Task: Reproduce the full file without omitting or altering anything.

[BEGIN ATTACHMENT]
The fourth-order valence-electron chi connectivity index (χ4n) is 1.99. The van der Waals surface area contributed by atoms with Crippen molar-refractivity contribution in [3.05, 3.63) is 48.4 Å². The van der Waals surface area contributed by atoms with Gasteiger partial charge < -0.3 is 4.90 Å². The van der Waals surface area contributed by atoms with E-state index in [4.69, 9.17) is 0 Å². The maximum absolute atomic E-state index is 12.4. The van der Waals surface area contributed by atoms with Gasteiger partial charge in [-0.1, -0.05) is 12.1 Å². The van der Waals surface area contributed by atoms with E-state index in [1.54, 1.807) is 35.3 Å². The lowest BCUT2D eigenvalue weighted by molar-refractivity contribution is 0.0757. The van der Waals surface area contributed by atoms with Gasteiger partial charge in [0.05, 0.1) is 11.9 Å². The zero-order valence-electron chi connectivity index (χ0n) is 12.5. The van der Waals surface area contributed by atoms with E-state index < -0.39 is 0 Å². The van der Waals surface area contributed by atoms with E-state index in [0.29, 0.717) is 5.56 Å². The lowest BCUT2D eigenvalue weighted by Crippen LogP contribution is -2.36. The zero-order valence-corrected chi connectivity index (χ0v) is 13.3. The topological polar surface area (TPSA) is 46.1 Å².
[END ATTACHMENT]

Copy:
The fourth-order valence-electron chi connectivity index (χ4n) is 1.99. The van der Waals surface area contributed by atoms with Crippen molar-refractivity contribution in [3.05, 3.63) is 48.4 Å². The van der Waals surface area contributed by atoms with Gasteiger partial charge < -0.3 is 4.90 Å². The van der Waals surface area contributed by atoms with E-state index in [4.69, 9.17) is 0 Å². The maximum absolute atomic E-state index is 12.4. The van der Waals surface area contributed by atoms with Gasteiger partial charge in [-0.1, -0.05) is 12.1 Å². The van der Waals surface area contributed by atoms with E-state index in [1.54, 1.807) is 35.3 Å². The lowest BCUT2D eigenvalue weighted by molar-refractivity contribution is 0.0757. The van der Waals surface area contributed by atoms with Gasteiger partial charge in [0.05, 0.1) is 11.9 Å². The zero-order valence-electron chi connectivity index (χ0n) is 12.5. The van der Waals surface area contributed by atoms with E-state index < -0.39 is 0 Å². The van der Waals surface area contributed by atoms with E-state index in [0.29, 0.717) is 5.56 Å². The lowest BCUT2D eigenvalue weighted by Crippen LogP contribution is -2.36. The zero-order valence-corrected chi connectivity index (χ0v) is 13.3. The topological polar surface area (TPSA) is 46.1 Å².